Arduino basics

Martin McBride, 2020-07-04
Tags arduino basics
Categories hardware arduino

"Arduino is an open-source electronics platform based on easy-to-use hardware and software"

Arduino official website

The Arduino is a great platform for experimenting with computer based electronics. An Arduino is a low cost microcontroller based boards, that can be programmed in a C style language, using a free programming environment that runs on a PC, Mac or Linux system.

After downloading the program via a USB link, the Arduino can be disconnected from the PC and run as a stand alone system.

Arduino boards have a large number of I/O pins that can be used for digital or analogue input and output. These can be used to connect to a large variety of sensors, displays and actuators for building projects that interact with the real world.

There are a whole family of Arduino boards, with different capabilities. The Arduino UNO is the most commonly used.


Arduino boards are based on the ATmega series of microcontroller chips.

ATmega chips are low cost microprocessors with on chip memory and IO capabilities. Since everything is built in to the chip, very little additional hardware is required to create a working computer system. The Arduino UNO board holds a crystal oscillator to provide the system clock, a power regulator to provide the 5V the chip needs, and some serial interface circuitry to allow it to be programmed over a USB connector.

The chip contains three types of memory - flash memory that holds the program code, sram that provides the working memory to store program variables etc, and eeprom which is non-volatile and can be used to store values that need if the board is powered off.


The Arduino comes with a free, open source IDE that allows you to program the board. Arduino programs are called sketches, but the used language that is very similar to C.

The IDE compiles the sketch to machine code that can run on the Arduino.

The Arduino board comes pre-programmed with a bootloader, that has already been stored in the flash memory of the ATmega chip. After compiling a sketch you can download it to the Arduino. To do this, the IDE communicates with the bootloader to send the code to the Arduino over the USB cable. The program is stored in the flash memory, which is non-volatile (similar to a memory stick), so the program will still be there even if you switch the Arduino off than back on again.

Once you have downloaded your program, you can disconnect the Arduino from the PC and use it as a stand alone device.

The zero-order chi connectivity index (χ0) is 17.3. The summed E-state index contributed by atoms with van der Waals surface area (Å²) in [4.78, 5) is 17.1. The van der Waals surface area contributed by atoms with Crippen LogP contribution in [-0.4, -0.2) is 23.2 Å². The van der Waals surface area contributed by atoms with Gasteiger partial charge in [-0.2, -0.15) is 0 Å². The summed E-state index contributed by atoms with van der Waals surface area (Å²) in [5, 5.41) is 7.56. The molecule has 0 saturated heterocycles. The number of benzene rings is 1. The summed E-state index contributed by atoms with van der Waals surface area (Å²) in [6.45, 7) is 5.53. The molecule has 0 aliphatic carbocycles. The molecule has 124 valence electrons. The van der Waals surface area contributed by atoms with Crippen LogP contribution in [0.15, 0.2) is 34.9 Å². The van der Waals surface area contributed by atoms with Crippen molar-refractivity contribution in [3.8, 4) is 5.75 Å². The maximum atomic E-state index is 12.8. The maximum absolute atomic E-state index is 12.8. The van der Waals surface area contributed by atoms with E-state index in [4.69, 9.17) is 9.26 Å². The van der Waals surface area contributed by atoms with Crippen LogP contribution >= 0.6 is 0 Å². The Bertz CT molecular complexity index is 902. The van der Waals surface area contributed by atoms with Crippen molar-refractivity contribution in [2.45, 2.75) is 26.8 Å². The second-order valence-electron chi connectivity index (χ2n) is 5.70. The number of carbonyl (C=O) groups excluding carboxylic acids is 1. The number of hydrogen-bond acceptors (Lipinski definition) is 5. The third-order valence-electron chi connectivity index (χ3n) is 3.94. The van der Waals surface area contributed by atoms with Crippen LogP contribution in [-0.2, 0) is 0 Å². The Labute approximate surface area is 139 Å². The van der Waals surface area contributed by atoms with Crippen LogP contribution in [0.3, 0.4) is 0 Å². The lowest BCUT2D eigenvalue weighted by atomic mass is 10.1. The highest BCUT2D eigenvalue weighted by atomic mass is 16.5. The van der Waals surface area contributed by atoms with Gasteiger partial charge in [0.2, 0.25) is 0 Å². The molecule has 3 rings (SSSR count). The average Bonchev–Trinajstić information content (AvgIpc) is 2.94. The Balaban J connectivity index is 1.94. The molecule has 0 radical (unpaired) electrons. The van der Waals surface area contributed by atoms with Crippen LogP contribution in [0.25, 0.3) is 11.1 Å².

There are several variants of the Arduino, the main ones being:

  • UNO - the default, basic Arduino.
  • Mega - this uses a different ATMega chip, which has more memeory and more IO pins. The board is also a little larger (and more expensive).
  • Leonardo - similar to the UNO, the main difference being that it supports USB (the UNO has a USB connector but it only uses serial communications so it can't emulate a USB device).
  • Nano - similar to the UNO but in a much smaller package, making it suitable to embed in very small devices.

There are many other less commonly used variants, including a few with more powerful processors, or with built in features like Wifi or Bluetooth.


All Arduinos have a set of IO pins. There are 4 modes:

  • Digital input - an input that can accept a true/false value. For example it can be wired to a switch, so the Arduino can tell if the switch is open or closed.
  • Digital output - an output that can be either on or off. For example it can be used to light and LED inidcator.
  • Analogue input - an input that can sense a varying voltage. That can be used with various sensors, for example temperature sensors. For the UNO the input has a 10 bit resolution and can read 15k samples per second.
  • Analogue output - an output that can create a varying voltage. The output uses pulse width modulation.

Processing capabilities

Most Arduino boards use 8 bit microcontrollers clocked at 16MHz.

The UNO has 32KB of flash memory, 2KB of RAM and 1KB of EEPROM, other variants have a little more. The amount of memory cannot be increased - unlike a typical CPU, a microcontroller chip can't access external memory.

Clearly an Arduino doesn't compare with, for example, a Raspberry Pi in terms of computing power. But that is because they are very different things. A Pi is a general purpose Linux computer that can be used as a desktop PC, that just happens to be built quite cheaply on a small board.

A microcontroller is very cheap (a clone UNO is a tenth of the price of a Pi), consumes very little power (a Nano can run for a long time on batteries), and is very easy to program down to the bare metal. For example, you can set up an interrupt on an Arduino that will happens immediately one of the input pins is set. You could do some processing (checking some other inputs, doing a simple calculation, and setting some outputs in response) and the whole thing would be done within a few microseconds of the interrupt pin being set. And it would only take a few lines of simple code.

The equivalent thing on a Pi might take many milliseconds, or even seconds, because Linux might be busy doing something else at the time. You could speed it up by writing a driver, but that really is quite specialised and difficult coding and even that would not be as fast as the Arduino.


A shield (similar to a Raspberry Pi hat) is an extra board that plugs in on top of an Arduino to give extra capabilties. Common hats are aviable to add USB, Wifi, SD card interface, relay or motor control, etc.


Most Arduinos can be powered via their USB port.

The UNO, Mega and Leonardo boards also have a power jack, and can be powered by a 7V to 12V (such as a mains adapter or battery). The smaller boards don't include a power jack but most can still be powered by a 7-12V source.

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